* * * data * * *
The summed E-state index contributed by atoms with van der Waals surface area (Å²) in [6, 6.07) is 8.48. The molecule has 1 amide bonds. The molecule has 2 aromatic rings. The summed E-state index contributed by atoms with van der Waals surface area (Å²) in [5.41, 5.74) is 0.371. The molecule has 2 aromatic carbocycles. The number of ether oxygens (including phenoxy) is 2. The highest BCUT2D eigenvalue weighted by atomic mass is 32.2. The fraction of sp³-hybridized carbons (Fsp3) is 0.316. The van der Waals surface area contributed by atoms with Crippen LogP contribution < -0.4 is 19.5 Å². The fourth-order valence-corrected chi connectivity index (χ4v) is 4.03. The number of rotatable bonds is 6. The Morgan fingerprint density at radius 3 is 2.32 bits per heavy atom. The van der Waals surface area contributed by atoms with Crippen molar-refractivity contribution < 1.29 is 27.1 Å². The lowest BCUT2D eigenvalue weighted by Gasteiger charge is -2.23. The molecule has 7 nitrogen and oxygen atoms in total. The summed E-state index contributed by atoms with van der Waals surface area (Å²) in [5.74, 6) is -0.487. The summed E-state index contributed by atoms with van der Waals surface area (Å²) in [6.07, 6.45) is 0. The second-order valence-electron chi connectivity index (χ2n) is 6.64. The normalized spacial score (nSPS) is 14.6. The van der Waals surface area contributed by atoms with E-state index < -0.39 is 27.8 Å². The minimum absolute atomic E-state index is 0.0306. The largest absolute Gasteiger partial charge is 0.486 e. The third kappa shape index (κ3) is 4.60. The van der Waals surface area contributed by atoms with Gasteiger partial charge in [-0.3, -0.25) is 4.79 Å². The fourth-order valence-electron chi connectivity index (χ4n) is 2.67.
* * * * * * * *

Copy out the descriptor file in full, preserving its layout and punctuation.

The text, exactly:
The summed E-state index contributed by atoms with van der Waals surface area (Å²) in [6, 6.07) is 8.48. The molecule has 1 amide bonds. The molecule has 2 aromatic rings. The summed E-state index contributed by atoms with van der Waals surface area (Å²) in [5.41, 5.74) is 0.371. The molecule has 2 aromatic carbocycles. The number of ether oxygens (including phenoxy) is 2. The highest BCUT2D eigenvalue weighted by atomic mass is 32.2. The fraction of sp³-hybridized carbons (Fsp3) is 0.316. The van der Waals surface area contributed by atoms with Crippen LogP contribution < -0.4 is 19.5 Å². The fourth-order valence-corrected chi connectivity index (χ4v) is 4.03. The number of rotatable bonds is 6. The Morgan fingerprint density at radius 3 is 2.32 bits per heavy atom. The van der Waals surface area contributed by atoms with Crippen molar-refractivity contribution < 1.29 is 27.1 Å². The lowest BCUT2D eigenvalue weighted by Gasteiger charge is -2.23. The molecule has 7 nitrogen and oxygen atoms in total. The summed E-state index contributed by atoms with van der Waals surface area (Å²) in [5.74, 6) is -0.487. The summed E-state index contributed by atoms with van der Waals surface area (Å²) in [6.07, 6.45) is 0. The second-order valence-electron chi connectivity index (χ2n) is 6.64. The normalized spacial score (nSPS) is 14.6. The van der Waals surface area contributed by atoms with E-state index < -0.39 is 27.8 Å². The minimum absolute atomic E-state index is 0.0306. The largest absolute Gasteiger partial charge is 0.486 e. The third kappa shape index (κ3) is 4.60. The van der Waals surface area contributed by atoms with Gasteiger partial charge in [-0.3, -0.25) is 4.79 Å². The fourth-order valence-electron chi connectivity index (χ4n) is 2.67.